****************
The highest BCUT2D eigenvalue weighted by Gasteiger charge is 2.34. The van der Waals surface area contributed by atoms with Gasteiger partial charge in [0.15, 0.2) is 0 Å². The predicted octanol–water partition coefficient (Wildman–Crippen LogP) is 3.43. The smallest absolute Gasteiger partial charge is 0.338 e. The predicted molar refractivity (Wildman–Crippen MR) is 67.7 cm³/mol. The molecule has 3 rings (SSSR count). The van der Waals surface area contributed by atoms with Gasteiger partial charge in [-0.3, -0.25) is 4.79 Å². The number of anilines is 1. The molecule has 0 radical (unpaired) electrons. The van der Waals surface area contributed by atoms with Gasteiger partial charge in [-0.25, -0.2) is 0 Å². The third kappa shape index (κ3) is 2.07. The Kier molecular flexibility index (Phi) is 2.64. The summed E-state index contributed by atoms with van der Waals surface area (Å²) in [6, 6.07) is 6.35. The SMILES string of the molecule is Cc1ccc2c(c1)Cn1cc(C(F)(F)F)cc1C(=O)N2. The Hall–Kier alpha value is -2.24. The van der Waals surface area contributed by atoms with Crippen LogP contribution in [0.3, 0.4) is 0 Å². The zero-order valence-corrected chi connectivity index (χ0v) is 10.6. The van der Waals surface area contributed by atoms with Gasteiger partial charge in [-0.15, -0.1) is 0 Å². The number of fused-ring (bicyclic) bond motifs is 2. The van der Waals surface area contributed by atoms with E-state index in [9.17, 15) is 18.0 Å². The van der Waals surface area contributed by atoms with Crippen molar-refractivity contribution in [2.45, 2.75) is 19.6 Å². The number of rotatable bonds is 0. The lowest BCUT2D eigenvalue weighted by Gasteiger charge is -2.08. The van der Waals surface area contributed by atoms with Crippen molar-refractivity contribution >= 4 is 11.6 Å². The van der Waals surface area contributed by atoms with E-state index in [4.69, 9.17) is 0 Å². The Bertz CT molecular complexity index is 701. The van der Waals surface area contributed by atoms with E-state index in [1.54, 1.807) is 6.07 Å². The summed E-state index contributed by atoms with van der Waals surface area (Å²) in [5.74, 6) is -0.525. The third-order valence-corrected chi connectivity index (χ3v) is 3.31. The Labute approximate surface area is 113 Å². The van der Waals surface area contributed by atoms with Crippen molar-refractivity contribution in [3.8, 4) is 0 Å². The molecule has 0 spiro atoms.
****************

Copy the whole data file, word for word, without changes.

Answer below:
The highest BCUT2D eigenvalue weighted by Gasteiger charge is 2.34. The van der Waals surface area contributed by atoms with Gasteiger partial charge in [0.15, 0.2) is 0 Å². The predicted octanol–water partition coefficient (Wildman–Crippen LogP) is 3.43. The smallest absolute Gasteiger partial charge is 0.338 e. The predicted molar refractivity (Wildman–Crippen MR) is 67.7 cm³/mol. The molecule has 3 rings (SSSR count). The van der Waals surface area contributed by atoms with Gasteiger partial charge in [-0.3, -0.25) is 4.79 Å². The number of anilines is 1. The molecule has 0 radical (unpaired) electrons. The van der Waals surface area contributed by atoms with Gasteiger partial charge in [-0.25, -0.2) is 0 Å². The third kappa shape index (κ3) is 2.07. The Kier molecular flexibility index (Phi) is 2.64. The summed E-state index contributed by atoms with van der Waals surface area (Å²) in [6, 6.07) is 6.35. The SMILES string of the molecule is Cc1ccc2c(c1)Cn1cc(C(F)(F)F)cc1C(=O)N2. The Hall–Kier alpha value is -2.24. The van der Waals surface area contributed by atoms with Crippen LogP contribution in [0.3, 0.4) is 0 Å². The zero-order valence-corrected chi connectivity index (χ0v) is 10.6. The van der Waals surface area contributed by atoms with Gasteiger partial charge in [-0.15, -0.1) is 0 Å². The number of fused-ring (bicyclic) bond motifs is 2. The van der Waals surface area contributed by atoms with E-state index in [9.17, 15) is 18.0 Å². The van der Waals surface area contributed by atoms with Crippen molar-refractivity contribution in [2.45, 2.75) is 19.6 Å². The number of rotatable bonds is 0. The lowest BCUT2D eigenvalue weighted by Gasteiger charge is -2.08. The van der Waals surface area contributed by atoms with Crippen molar-refractivity contribution >= 4 is 11.6 Å². The van der Waals surface area contributed by atoms with E-state index in [4.69, 9.17) is 0 Å². The Bertz CT molecular complexity index is 701. The van der Waals surface area contributed by atoms with E-state index in [1.54, 1.807) is 6.07 Å². The summed E-state index contributed by atoms with van der Waals surface area (Å²) in [5.74, 6) is -0.525. The third-order valence-corrected chi connectivity index (χ3v) is 3.31. The Labute approximate surface area is 113 Å². The van der Waals surface area contributed by atoms with Crippen molar-refractivity contribution in [3.8, 4) is 0 Å². The molecule has 0 spiro atoms.